+27 71 448 3496

Did we cry wolf in Mozambique?

Share Article
Thousands of local people have been displaced in Cabo Delgado, Mozambique. UNICEF has been active in the area to assist refugees. Image credit: UNICEF

By Leon Louw for WhyAfrica

 04 April 2021 – How did risk analysts and intelligence agencies get it so wrong in Mozambique? Or did they? They have been warning about imminent attacks in Palma since 2017. Were there possibly too many warnings? Did we cry wolf in Mozambique?  

The people of Cabo Delgado were hoping for peace and prosperity. Instead, the multi-billion-dollar gas project in the far north of Mozambique brought nothing but despair, displacement, and further poverty. While dead bodies littered the streets of tropical paradise Palma two weeks ago, after the fiercest attack by local insurgents yet, foreign contract workers scurried to get out of town. Some did not make it.

Those that managed to escape, were shocked and surprised. That the dissident group could become so brazen and attack foreigners, was not part of the plan. Was a ruthless attack like this part of the scenario planning or political risk management process carried out by the big multinational companies and smaller contractors working on developing the infrastructure around Total’s Afungi LNG site? French owned Total has worked in war torn areas and fragile states around the world, the question is how could they have missed this?

Who are the people sitting behind these attacks?

Currently there are more questions than answers in what appears to be one of the best kept secrets of late. Nobody really knows who is cracking the whip, and most analysts are guessing, like we all do. Some say the insurgency is linked to the Islamic State (ISIL), others believe the orders are given in the eastern parts of the Democratic Republic of the Congo (DRC). There is enough evidence to prove that Islamic jihadists do have a hand, however, the dire economic conditions in Cabo Delgado, despite the newfound riches in the gas basin, gave rise to extreme despondency and despair, and ultimately to an uprising amongst the local youth. It is easy to recruit young people without hope. That begs the question of whether local communities were included in the initial talks about developing the gas fields? Were they consulted on an ongoing basis to make sure they benefit directly from the LNG projects, or from infrastructure contracts associated with the gas development?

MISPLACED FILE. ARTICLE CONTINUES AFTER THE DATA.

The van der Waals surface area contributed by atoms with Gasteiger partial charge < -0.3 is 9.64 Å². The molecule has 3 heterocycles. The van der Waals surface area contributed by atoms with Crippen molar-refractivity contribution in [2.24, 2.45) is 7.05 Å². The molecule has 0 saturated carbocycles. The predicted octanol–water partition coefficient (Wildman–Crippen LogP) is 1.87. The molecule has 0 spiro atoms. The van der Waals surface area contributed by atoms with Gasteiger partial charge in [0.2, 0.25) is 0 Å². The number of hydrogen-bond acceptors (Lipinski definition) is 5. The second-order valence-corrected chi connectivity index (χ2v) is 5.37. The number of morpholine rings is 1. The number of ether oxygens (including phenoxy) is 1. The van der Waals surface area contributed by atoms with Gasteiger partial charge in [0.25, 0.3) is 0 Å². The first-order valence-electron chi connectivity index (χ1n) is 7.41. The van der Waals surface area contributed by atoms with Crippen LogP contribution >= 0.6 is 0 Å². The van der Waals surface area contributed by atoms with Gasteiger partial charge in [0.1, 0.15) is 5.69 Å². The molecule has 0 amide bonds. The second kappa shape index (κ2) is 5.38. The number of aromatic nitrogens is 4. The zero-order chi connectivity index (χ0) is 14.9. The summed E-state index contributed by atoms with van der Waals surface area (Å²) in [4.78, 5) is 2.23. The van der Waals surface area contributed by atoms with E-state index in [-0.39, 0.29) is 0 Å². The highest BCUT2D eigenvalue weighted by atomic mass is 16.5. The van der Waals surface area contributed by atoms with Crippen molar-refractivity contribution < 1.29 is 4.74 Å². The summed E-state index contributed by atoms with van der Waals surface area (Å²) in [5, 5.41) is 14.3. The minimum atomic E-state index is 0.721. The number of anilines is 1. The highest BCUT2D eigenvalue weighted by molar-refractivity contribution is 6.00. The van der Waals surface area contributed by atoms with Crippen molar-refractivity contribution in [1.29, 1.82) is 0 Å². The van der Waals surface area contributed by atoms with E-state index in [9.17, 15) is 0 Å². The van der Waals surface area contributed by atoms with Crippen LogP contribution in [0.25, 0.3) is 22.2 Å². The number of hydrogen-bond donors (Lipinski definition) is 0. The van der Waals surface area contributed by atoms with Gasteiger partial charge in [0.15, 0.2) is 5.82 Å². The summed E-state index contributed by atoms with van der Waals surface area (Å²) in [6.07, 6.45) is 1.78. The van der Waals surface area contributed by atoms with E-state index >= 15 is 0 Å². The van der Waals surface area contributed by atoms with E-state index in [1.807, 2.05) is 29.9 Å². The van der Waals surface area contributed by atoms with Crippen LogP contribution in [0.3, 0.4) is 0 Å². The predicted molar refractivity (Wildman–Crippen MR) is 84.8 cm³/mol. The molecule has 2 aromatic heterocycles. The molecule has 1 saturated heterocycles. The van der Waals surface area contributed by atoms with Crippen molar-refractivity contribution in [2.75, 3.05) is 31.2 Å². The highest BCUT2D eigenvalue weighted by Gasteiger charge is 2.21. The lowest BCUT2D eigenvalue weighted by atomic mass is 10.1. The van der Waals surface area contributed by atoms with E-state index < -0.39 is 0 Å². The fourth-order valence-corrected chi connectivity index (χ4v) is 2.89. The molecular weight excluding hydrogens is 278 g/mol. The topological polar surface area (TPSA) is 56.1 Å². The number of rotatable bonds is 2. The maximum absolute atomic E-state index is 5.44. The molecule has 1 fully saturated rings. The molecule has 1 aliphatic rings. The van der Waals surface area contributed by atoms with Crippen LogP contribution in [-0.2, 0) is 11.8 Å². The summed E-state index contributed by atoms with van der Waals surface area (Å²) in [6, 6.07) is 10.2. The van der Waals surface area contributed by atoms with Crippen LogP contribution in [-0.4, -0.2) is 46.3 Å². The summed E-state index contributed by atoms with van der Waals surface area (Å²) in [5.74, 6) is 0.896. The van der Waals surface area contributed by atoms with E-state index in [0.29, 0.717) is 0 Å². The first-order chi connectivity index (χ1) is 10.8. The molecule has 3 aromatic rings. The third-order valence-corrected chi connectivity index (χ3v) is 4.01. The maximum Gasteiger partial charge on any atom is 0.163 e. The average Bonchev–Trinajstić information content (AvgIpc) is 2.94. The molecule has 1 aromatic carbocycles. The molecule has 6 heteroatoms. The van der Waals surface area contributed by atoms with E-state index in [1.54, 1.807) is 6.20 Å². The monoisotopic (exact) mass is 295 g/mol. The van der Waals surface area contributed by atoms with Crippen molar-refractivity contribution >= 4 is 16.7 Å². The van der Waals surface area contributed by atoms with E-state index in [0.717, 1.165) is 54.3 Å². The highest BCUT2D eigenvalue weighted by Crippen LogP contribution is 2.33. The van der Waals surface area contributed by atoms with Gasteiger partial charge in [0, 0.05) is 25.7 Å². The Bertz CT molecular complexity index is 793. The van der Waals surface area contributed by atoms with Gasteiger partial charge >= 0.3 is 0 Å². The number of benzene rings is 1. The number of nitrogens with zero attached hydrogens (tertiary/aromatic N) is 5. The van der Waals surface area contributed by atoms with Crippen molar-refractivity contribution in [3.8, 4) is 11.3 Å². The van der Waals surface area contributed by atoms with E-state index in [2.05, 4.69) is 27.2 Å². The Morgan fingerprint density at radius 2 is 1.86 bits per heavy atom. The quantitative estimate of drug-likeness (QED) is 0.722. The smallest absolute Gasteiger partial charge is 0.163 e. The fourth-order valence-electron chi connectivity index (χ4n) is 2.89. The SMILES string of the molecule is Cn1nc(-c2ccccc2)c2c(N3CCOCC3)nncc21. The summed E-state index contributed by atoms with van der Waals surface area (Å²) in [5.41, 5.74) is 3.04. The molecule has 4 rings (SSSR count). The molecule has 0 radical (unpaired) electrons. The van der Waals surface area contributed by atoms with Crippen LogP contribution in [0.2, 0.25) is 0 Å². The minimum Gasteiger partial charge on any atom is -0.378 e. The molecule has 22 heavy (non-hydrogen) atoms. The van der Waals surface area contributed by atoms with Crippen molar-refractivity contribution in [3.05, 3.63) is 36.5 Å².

If the general population of Cabo Delgado were content and happy, gathering information about imminent attacks, and who sits behind those attacks, would have been a lot easier. Total pulled out of Cabo Delgado in January this year. Why did they come back in March and not know about the lurking danger? The Palma attack happened a day after Total arrived in Afundi to restart operations. Were there not signs, or rumours, or intelligence about a major offensive of this size and scale? We have to question the intelligence gathering networks and systems, not only those of the companies operating in Cabo Delgado, but also those of regional governments, including the South African government, who is heavily invested in the region. Why did some South African contractors continue working in Cabo Delgado even after Total pulled out in January? Were there maybe too many warnings about a possible attack over the last three or four years and nothing happened? Were the beheadings of local people in remote villages not enough to raise the red flags?

Early warnings were ignored

Senior Researcher at the Institute of Security Studies (ISS) Liesl Louw-Vaudran said after the attack in Palma, that the regional leaders in Africa have allowed the situation in Mozambique to deteriorate over the last three years, which has resulted in many deaths and instability in the country.

Louw-Vaudran said in a television interview that the ISS has made numerous attempts to urge regional bodies – SADC and the African Union – to intervene.

“It really has been very frustrating for everyone watching this situation rapidly deteriorating in the last three years. There have been so many attacks; brutal attacks and beheadings. We have written so many articles and have had webinars and meetings calling on SADC and the AU and SADC member states to take action even though it is a very complicated situation, and this situation has been allowed to deteriorate,” she said.

Terror analyst and expert Jasmin Opperman has been warning about the worrying attacks in Northern Mozambique since 2017. After the recent insurgency in Palma, Opperman said that the attack should never have happened as early warning intelligence was provided three days in advance and it was ignored.